The eye of hurricane Ida, the peak of the storm, has reached the south coast of the US. Off the coast of Louisiana, wind speeds are measured up to 250 kilometers per hour. Upon arrival at the coast – at Port Fourchon town, the storm was almost a hurricane of the fifth, also highest category. There are no reports about victims yet. However, it is clear that nearly 400,000 residents have failed power.
Air traffic to and from Louis Armstrong New Orleans International Airport is completely silent. According to experts, tornadoes can also occur during the storm. President Joe Biden has called Louisiana residents to “take the storm seriously.” According to the Governor, Ida is “one of the most powerful storms ever” in the region.
Rescuers will not be able to reach the areas most affected by Monday morning (local time). As long as Ida still rages the coastal areas, its too dangerous for the helpers to go.
The coastal areas southwest of the city of New Orleans will initially be reachable only by helicopter. Most residents seem to have put themselves to safety in time, according to the Governor.
The storm is slowly moving north. Only in the night of Sunday to Monday, Dutch time, the hurricane will really fall into force.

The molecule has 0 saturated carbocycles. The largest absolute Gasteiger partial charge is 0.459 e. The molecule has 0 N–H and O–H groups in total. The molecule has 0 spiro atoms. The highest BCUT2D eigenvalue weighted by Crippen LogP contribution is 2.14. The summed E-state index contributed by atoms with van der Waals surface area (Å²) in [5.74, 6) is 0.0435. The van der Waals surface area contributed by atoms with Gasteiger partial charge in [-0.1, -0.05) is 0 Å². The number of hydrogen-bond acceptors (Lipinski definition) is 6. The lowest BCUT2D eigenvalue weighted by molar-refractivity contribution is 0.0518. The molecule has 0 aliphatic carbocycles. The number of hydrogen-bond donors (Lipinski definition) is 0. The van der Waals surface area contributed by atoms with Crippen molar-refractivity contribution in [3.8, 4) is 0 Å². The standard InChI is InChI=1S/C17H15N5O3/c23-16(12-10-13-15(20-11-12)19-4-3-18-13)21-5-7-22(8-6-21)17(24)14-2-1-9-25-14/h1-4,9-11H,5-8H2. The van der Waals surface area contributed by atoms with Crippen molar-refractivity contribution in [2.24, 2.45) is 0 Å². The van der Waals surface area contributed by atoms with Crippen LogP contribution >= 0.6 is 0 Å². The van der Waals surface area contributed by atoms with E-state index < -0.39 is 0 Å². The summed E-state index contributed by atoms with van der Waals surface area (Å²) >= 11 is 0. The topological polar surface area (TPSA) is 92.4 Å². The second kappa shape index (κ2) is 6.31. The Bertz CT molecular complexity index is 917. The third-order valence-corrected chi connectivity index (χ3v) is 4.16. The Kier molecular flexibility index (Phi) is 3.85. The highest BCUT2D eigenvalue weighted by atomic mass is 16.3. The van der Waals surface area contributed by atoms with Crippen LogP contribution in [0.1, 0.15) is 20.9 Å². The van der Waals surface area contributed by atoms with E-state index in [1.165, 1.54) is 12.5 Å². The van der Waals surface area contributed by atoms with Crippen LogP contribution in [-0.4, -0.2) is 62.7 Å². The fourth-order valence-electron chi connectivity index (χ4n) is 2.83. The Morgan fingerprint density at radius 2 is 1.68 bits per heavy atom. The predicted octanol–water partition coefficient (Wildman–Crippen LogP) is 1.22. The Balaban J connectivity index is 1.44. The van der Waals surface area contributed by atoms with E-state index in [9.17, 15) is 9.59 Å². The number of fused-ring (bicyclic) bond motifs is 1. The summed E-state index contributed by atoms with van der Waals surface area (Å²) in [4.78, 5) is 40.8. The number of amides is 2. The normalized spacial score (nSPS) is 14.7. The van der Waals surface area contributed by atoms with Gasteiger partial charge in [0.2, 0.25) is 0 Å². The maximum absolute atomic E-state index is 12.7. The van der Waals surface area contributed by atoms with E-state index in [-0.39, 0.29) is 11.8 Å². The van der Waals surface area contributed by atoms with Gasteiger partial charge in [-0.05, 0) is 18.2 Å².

The question is, according to American media, what the hurricane means to pressure on Louisiana hospitals. The hospitals are full of the high number of covid patients.
Rain and storm surges
In addition to high wind speeds, the Mississippi Delta residents face extreme rainfall and storm surges, allowing large areas to be flooded. The wind can push the water up to five meters above normal level. Thats what waves will come over.
In addition, 300-500 millimeters of rain falls in large parts of southern Louisiana, according to Weeronline. Thats half of what normally falls in the Netherlands in a whole year.
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For the city of New Orleans, hundreds of millimetres of precipitation is expected. As the storm draws deeper inland, the wind is rapidly declining in force. However, that does not apply to the rain. In states like Mississippi, Tennessee and Kentucky, 100 to 200 millimetres of rain are expected in many places in many places in the coming days. Over the course of the week, the remains of Ida even reach Washington and New York. A lot of rain is expected there too.
Rescue organization FEMA has 2.5 million meals, 3 million litres of drinking water and 64 generators in the region. Hundreds of emergency workers, ninety ambulances, eight ambulance planes and seven helicopters are on hand.
Around 5000 National Guard reservists were summoned in Louisiana itself. In addition, hundreds of salvation experts from across the country have been mobilized. The Coast Guard keeps helicopters and boats ready. The US Army is also preparing for an aid operation.